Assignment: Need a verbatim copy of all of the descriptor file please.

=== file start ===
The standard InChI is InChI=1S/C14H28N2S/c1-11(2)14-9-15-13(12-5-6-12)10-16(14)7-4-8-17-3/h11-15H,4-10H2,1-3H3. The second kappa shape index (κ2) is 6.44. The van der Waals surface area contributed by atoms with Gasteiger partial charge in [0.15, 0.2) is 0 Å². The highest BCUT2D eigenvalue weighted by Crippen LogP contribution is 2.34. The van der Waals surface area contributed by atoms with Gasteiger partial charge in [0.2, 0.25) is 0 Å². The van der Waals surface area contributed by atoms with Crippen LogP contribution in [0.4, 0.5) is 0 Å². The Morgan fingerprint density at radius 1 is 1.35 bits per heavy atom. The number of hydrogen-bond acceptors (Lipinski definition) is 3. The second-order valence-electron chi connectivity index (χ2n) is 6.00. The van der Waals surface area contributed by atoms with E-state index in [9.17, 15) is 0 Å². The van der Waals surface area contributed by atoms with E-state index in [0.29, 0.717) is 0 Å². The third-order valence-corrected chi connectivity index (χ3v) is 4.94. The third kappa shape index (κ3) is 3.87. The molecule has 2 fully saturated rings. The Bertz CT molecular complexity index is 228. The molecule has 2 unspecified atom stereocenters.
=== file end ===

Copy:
The standard InChI is InChI=1S/C14H28N2S/c1-11(2)14-9-15-13(12-5-6-12)10-16(14)7-4-8-17-3/h11-15H,4-10H2,1-3H3. The second kappa shape index (κ2) is 6.44. The van der Waals surface area contributed by atoms with Gasteiger partial charge in [0.15, 0.2) is 0 Å². The highest BCUT2D eigenvalue weighted by Crippen LogP contribution is 2.34. The van der Waals surface area contributed by atoms with Gasteiger partial charge in [0.2, 0.25) is 0 Å². The van der Waals surface area contributed by atoms with Crippen LogP contribution in [0.4, 0.5) is 0 Å². The Morgan fingerprint density at radius 1 is 1.35 bits per heavy atom. The number of hydrogen-bond acceptors (Lipinski definition) is 3. The second-order valence-electron chi connectivity index (χ2n) is 6.00. The van der Waals surface area contributed by atoms with E-state index in [9.17, 15) is 0 Å². The van der Waals surface area contributed by atoms with E-state index in [0.29, 0.717) is 0 Å². The third-order valence-corrected chi connectivity index (χ3v) is 4.94. The third kappa shape index (κ3) is 3.87. The molecule has 2 fully saturated rings. The Bertz CT molecular complexity index is 228. The molecule has 2 unspecified atom stereocenters.